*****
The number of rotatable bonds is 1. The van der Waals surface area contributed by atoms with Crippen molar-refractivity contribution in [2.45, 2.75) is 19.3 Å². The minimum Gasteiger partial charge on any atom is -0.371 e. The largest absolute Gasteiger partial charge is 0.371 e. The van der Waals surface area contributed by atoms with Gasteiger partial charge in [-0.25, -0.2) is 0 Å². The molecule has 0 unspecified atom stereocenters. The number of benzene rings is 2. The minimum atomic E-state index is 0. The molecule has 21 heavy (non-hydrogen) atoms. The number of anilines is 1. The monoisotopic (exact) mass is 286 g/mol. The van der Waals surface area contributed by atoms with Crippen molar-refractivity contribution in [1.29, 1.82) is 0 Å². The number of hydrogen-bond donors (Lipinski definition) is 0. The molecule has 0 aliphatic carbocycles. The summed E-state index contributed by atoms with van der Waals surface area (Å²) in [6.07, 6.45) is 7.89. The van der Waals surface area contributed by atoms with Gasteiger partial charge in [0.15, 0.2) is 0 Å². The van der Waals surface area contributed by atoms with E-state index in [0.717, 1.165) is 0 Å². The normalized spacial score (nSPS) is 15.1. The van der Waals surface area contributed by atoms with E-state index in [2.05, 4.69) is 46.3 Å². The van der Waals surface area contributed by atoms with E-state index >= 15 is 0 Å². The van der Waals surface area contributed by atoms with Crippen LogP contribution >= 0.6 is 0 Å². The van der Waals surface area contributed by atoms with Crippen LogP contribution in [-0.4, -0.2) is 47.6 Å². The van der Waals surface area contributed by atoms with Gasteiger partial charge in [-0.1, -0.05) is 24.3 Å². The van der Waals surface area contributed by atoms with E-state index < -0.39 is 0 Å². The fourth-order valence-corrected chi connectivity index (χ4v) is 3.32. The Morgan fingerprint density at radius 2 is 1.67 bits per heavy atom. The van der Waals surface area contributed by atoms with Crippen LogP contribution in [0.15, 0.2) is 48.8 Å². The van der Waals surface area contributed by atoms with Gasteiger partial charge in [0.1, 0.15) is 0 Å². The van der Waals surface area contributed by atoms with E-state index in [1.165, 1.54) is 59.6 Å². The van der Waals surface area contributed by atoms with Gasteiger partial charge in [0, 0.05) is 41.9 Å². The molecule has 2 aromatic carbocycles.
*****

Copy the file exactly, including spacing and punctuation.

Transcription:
The number of rotatable bonds is 1. The van der Waals surface area contributed by atoms with Crippen molar-refractivity contribution in [2.45, 2.75) is 19.3 Å². The minimum Gasteiger partial charge on any atom is -0.371 e. The largest absolute Gasteiger partial charge is 0.371 e. The van der Waals surface area contributed by atoms with Gasteiger partial charge in [-0.25, -0.2) is 0 Å². The molecule has 0 unspecified atom stereocenters. The number of benzene rings is 2. The minimum atomic E-state index is 0. The molecule has 21 heavy (non-hydrogen) atoms. The number of anilines is 1. The monoisotopic (exact) mass is 286 g/mol. The van der Waals surface area contributed by atoms with Crippen molar-refractivity contribution in [1.29, 1.82) is 0 Å². The number of hydrogen-bond donors (Lipinski definition) is 0. The molecule has 0 aliphatic carbocycles. The summed E-state index contributed by atoms with van der Waals surface area (Å²) in [6.07, 6.45) is 7.89. The van der Waals surface area contributed by atoms with Gasteiger partial charge in [0.15, 0.2) is 0 Å². The van der Waals surface area contributed by atoms with E-state index in [0.717, 1.165) is 0 Å². The normalized spacial score (nSPS) is 15.1. The van der Waals surface area contributed by atoms with E-state index in [2.05, 4.69) is 46.3 Å². The van der Waals surface area contributed by atoms with E-state index >= 15 is 0 Å². The van der Waals surface area contributed by atoms with Crippen LogP contribution >= 0.6 is 0 Å². The van der Waals surface area contributed by atoms with Crippen LogP contribution in [-0.4, -0.2) is 47.6 Å². The van der Waals surface area contributed by atoms with Gasteiger partial charge in [-0.1, -0.05) is 24.3 Å². The van der Waals surface area contributed by atoms with E-state index < -0.39 is 0 Å². The fourth-order valence-corrected chi connectivity index (χ4v) is 3.32. The Morgan fingerprint density at radius 2 is 1.67 bits per heavy atom. The van der Waals surface area contributed by atoms with Crippen LogP contribution in [0.15, 0.2) is 48.8 Å². The van der Waals surface area contributed by atoms with Gasteiger partial charge in [0.1, 0.15) is 0 Å². The van der Waals surface area contributed by atoms with E-state index in [1.165, 1.54) is 59.6 Å². The van der Waals surface area contributed by atoms with Gasteiger partial charge in [0, 0.05) is 41.9 Å². The molecule has 2 aromatic carbocycles.